Law lecturer and legal practitioner, Moses Foh-Amoaning, has charged law students to be responsible for their academic performances.
He noted that failure befalls any student who fails to make the cut-off mark and blame the school for its structural changes.
“I think we need to look holistically at the whole matter and address all the things that matter but the students must also accept responsibility for their performance because whatever structural changes we make, if the pass mark is 50 and you don’t make it, you will fail,” he said.
He made these comments in an interview with Paul Adom-Otchere on Metro TV’s Good Evening Ghana on Tuesday, following the recent protest of students against the mass failure of the Ghana Law School entrance exams.
Mr Amoaning bemoaned the ‘awful’ attitude some students exhibit towards their lectures, tutorials and exams.
While lashing out at the students, the General Legal Council (GLC) was not left out. He chastised the committee for demanding a huge sum of money before remarking the exam papers.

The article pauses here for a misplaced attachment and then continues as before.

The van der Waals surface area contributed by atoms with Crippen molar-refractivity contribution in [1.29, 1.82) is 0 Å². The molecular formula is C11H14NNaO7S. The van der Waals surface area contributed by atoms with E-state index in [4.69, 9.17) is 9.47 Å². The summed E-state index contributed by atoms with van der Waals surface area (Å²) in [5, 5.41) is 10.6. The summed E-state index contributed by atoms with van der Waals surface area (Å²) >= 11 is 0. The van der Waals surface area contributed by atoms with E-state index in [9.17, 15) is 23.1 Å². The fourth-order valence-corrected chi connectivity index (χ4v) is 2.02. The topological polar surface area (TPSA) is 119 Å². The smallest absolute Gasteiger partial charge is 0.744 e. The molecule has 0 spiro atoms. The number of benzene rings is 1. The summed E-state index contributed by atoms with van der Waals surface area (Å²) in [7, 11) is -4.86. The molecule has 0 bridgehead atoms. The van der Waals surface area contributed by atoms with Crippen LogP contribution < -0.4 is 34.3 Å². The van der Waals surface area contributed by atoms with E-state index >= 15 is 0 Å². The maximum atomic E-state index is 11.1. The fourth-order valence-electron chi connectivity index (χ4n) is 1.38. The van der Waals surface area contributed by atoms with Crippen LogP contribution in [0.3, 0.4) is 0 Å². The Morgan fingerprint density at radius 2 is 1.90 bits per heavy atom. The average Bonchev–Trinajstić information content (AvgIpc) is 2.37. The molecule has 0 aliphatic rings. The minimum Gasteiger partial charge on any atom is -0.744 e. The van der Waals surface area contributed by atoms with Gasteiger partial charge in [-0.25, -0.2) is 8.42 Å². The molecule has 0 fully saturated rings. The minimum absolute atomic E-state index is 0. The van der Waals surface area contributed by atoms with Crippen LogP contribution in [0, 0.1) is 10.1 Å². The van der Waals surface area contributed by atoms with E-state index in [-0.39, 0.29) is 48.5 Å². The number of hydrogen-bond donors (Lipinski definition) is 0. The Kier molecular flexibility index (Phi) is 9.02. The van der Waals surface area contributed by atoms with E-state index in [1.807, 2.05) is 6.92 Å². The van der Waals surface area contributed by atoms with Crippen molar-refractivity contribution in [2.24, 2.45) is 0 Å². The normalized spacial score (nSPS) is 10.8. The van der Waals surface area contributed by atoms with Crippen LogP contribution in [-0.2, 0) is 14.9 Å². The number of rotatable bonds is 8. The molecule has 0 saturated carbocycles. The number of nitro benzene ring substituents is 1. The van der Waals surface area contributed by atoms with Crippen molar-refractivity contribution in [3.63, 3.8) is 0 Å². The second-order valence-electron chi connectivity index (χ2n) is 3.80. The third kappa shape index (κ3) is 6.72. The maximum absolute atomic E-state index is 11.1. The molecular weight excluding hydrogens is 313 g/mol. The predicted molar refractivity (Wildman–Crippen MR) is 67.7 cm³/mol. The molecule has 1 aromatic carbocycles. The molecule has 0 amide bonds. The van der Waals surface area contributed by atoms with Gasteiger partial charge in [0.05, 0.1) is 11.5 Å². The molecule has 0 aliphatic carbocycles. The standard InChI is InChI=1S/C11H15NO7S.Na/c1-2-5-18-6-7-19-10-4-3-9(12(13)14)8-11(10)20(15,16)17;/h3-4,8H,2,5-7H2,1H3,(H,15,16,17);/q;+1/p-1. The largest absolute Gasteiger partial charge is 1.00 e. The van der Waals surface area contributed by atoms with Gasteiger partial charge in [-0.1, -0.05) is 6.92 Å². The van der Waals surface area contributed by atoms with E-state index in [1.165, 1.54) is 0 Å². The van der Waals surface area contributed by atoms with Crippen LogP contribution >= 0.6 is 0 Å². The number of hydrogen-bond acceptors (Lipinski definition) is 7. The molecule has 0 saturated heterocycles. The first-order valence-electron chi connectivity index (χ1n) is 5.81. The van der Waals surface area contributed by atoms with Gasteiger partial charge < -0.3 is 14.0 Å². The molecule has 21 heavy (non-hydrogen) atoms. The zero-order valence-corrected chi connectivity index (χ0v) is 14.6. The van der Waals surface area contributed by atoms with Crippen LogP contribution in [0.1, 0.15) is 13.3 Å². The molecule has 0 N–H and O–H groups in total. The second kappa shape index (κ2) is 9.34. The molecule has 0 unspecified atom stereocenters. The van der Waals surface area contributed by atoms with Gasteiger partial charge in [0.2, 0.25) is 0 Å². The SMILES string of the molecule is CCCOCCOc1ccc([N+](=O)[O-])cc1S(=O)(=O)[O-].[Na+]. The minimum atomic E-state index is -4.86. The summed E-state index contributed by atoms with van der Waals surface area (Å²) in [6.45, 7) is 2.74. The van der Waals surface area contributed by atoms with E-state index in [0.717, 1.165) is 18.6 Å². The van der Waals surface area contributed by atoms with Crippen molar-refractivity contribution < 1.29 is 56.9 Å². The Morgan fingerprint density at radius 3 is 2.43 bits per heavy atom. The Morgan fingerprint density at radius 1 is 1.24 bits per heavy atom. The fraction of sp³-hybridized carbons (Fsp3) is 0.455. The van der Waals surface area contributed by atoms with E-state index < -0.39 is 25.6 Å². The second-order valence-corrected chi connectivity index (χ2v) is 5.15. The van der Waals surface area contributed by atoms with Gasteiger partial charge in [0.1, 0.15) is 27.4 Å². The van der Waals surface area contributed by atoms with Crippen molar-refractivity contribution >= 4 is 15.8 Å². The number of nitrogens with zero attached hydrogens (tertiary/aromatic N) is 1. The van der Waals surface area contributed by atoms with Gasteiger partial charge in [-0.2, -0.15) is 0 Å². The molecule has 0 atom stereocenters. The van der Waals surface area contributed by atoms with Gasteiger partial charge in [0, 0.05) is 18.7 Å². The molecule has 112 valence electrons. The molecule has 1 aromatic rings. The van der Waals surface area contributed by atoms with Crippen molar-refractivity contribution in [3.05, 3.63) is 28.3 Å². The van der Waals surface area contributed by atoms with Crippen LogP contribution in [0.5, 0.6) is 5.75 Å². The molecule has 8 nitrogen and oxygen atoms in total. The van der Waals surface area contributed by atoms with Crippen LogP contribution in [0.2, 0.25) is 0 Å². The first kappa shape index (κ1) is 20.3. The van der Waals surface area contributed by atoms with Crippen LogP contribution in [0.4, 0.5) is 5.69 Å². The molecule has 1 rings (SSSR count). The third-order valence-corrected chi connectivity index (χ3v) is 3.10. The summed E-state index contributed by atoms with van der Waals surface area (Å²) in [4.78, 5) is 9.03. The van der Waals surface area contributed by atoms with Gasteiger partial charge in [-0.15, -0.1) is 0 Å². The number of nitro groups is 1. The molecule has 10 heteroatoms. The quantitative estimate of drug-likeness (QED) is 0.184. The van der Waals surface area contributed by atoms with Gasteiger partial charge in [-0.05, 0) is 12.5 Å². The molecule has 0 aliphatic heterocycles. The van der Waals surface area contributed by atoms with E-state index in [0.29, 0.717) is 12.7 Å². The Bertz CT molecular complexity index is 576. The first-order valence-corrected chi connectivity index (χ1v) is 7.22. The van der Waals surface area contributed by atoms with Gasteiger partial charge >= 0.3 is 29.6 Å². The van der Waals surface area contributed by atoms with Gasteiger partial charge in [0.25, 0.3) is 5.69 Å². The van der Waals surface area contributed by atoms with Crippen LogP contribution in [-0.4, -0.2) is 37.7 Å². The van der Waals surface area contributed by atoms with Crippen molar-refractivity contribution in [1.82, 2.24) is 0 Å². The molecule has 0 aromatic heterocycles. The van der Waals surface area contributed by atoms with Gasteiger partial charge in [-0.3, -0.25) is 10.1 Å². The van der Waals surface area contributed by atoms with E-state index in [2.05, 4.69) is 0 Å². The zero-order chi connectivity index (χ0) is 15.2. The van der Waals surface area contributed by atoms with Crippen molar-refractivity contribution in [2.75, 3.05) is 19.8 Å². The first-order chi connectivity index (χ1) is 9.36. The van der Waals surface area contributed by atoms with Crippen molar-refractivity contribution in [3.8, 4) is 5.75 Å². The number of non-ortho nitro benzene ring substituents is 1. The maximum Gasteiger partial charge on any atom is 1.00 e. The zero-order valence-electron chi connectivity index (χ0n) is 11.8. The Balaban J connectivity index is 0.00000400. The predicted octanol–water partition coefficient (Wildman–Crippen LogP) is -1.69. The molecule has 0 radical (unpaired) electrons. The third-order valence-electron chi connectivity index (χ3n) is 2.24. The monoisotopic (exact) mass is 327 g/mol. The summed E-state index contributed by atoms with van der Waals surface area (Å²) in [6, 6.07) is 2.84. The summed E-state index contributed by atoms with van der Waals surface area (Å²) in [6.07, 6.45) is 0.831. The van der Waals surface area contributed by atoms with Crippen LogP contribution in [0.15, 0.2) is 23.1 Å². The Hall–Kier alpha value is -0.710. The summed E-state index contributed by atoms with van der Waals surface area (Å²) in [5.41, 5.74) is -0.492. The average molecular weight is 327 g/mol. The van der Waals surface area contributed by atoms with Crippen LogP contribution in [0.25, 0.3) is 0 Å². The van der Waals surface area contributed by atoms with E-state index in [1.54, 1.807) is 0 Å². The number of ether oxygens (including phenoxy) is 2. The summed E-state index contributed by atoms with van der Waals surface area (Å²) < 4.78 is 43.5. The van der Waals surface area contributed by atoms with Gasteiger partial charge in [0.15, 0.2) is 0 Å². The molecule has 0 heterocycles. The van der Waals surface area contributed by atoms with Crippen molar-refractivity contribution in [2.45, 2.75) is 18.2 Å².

Calling the fee being charged exorbitant and not proper, Mr Amoaning cautioned the board to be mindful in their quest to tackle the issue.
“I don’t hear the students talk about their own standards… some of their attitude to lectures, tutorials, exam, it’s just awful. Not all of them, but some of them and I think in all the arguments that they have made. Their structure problems have been admitted. Why do you tell the students not to question when you have marked the person. That’s not right, that can be corrected. Why shouldn’t they have a review of the marking if they think so? That should also be done. Why do you charge him 3000 just to remark, that’s too exorbitant because clearly, that’s not proper. These are matters that can be tackled.”
“From the standpoint of the academic staff, we have written a petition because the law school have the capacity for 550. If only 128 are coming in now, they will have a problem. Are we going to operate below capacity?
I don’t think you can use the failure of those in part one to affect those who are coming in.”
The Ghana School of Law recorded another case of mass examination failure only months after a similar one was witnessed which saw more than half of the candidates for the Bar exams failing.
This time around, the mass failure was recorded at the entrance exams.
Of the nearly 1,820 prospective students, only 128 reportedly passed the entrance examination.
Some students of the Ghana School of Law blamed the existing curriculum of the school for the massive failure in its recent examination.
Law school mass failure: Students must accept responsibility for their performance – Foh-Amoaning